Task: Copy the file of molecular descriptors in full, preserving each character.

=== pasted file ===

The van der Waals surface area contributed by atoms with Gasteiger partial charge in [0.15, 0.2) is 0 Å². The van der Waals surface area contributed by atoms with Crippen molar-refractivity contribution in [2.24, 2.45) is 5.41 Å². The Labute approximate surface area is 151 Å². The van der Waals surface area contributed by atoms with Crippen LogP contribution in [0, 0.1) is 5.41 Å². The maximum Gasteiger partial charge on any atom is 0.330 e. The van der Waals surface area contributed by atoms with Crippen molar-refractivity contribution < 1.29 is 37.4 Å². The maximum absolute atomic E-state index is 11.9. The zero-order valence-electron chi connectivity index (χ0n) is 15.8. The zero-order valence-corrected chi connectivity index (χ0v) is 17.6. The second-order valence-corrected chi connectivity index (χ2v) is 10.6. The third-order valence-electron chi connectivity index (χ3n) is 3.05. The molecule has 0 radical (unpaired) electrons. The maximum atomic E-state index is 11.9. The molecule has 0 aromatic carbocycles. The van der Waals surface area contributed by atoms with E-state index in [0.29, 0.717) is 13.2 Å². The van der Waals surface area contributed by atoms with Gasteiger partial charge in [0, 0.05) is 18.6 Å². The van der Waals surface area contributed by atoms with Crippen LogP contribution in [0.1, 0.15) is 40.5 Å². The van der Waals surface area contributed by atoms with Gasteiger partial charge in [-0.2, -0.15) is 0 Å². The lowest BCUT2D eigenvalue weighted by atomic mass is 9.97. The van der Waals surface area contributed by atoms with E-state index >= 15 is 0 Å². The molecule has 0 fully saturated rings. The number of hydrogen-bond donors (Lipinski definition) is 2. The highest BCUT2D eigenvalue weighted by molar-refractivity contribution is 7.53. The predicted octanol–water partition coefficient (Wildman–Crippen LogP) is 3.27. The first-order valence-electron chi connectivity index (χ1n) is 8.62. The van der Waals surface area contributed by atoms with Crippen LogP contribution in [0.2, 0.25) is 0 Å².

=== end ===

The van der Waals surface area contributed by atoms with Gasteiger partial charge in [0.15, 0.2) is 0 Å². The van der Waals surface area contributed by atoms with Crippen molar-refractivity contribution in [2.24, 2.45) is 5.41 Å². The Labute approximate surface area is 151 Å². The van der Waals surface area contributed by atoms with Crippen LogP contribution in [0, 0.1) is 5.41 Å². The maximum Gasteiger partial charge on any atom is 0.330 e. The van der Waals surface area contributed by atoms with Crippen molar-refractivity contribution < 1.29 is 37.4 Å². The maximum absolute atomic E-state index is 11.9. The zero-order valence-electron chi connectivity index (χ0n) is 15.8. The zero-order valence-corrected chi connectivity index (χ0v) is 17.6. The second-order valence-corrected chi connectivity index (χ2v) is 10.6. The third-order valence-electron chi connectivity index (χ3n) is 3.05. The molecule has 0 radical (unpaired) electrons. The maximum atomic E-state index is 11.9. The molecule has 0 aromatic carbocycles. The van der Waals surface area contributed by atoms with E-state index in [0.29, 0.717) is 13.2 Å². The van der Waals surface area contributed by atoms with Gasteiger partial charge in [0, 0.05) is 18.6 Å². The van der Waals surface area contributed by atoms with Crippen LogP contribution in [0.1, 0.15) is 40.5 Å². The van der Waals surface area contributed by atoms with Gasteiger partial charge in [-0.2, -0.15) is 0 Å². The lowest BCUT2D eigenvalue weighted by atomic mass is 9.97. The van der Waals surface area contributed by atoms with E-state index >= 15 is 0 Å². The molecule has 0 fully saturated rings. The number of hydrogen-bond donors (Lipinski definition) is 2. The highest BCUT2D eigenvalue weighted by molar-refractivity contribution is 7.53. The predicted octanol–water partition coefficient (Wildman–Crippen LogP) is 3.27. The first-order valence-electron chi connectivity index (χ1n) is 8.62. The van der Waals surface area contributed by atoms with Crippen LogP contribution in [0.2, 0.25) is 0 Å².